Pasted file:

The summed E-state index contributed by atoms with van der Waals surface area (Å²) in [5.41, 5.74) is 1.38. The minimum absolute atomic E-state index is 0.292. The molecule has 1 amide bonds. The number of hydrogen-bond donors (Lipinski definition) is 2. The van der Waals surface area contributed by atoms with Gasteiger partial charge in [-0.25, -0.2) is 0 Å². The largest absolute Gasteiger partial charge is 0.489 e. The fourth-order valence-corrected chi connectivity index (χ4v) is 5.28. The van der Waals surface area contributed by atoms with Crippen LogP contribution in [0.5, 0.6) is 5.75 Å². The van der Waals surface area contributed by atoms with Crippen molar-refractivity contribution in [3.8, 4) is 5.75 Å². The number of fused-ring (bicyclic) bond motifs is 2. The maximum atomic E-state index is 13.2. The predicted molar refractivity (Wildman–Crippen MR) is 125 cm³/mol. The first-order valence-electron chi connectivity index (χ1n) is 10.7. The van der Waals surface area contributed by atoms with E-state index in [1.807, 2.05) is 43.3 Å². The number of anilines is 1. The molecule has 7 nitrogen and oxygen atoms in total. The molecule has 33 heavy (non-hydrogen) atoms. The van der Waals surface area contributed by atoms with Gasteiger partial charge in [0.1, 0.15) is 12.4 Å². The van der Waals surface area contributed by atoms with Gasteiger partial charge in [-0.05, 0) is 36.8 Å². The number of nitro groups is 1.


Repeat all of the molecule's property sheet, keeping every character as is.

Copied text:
The summed E-state index contributed by atoms with van der Waals surface area (Å²) in [5.41, 5.74) is 1.38. The minimum absolute atomic E-state index is 0.292. The molecule has 1 amide bonds. The number of hydrogen-bond donors (Lipinski definition) is 2. The van der Waals surface area contributed by atoms with Gasteiger partial charge in [-0.25, -0.2) is 0 Å². The largest absolute Gasteiger partial charge is 0.489 e. The fourth-order valence-corrected chi connectivity index (χ4v) is 5.28. The van der Waals surface area contributed by atoms with Crippen LogP contribution in [0.5, 0.6) is 5.75 Å². The van der Waals surface area contributed by atoms with Crippen molar-refractivity contribution in [3.8, 4) is 5.75 Å². The number of fused-ring (bicyclic) bond motifs is 2. The maximum atomic E-state index is 13.2. The predicted molar refractivity (Wildman–Crippen MR) is 125 cm³/mol. The first-order valence-electron chi connectivity index (χ1n) is 10.7. The van der Waals surface area contributed by atoms with E-state index in [1.807, 2.05) is 43.3 Å². The number of anilines is 1. The molecule has 7 nitrogen and oxygen atoms in total. The molecule has 33 heavy (non-hydrogen) atoms. The van der Waals surface area contributed by atoms with Gasteiger partial charge in [0.1, 0.15) is 12.4 Å². The van der Waals surface area contributed by atoms with Gasteiger partial charge in [-0.05, 0) is 36.8 Å². The number of nitro groups is 1.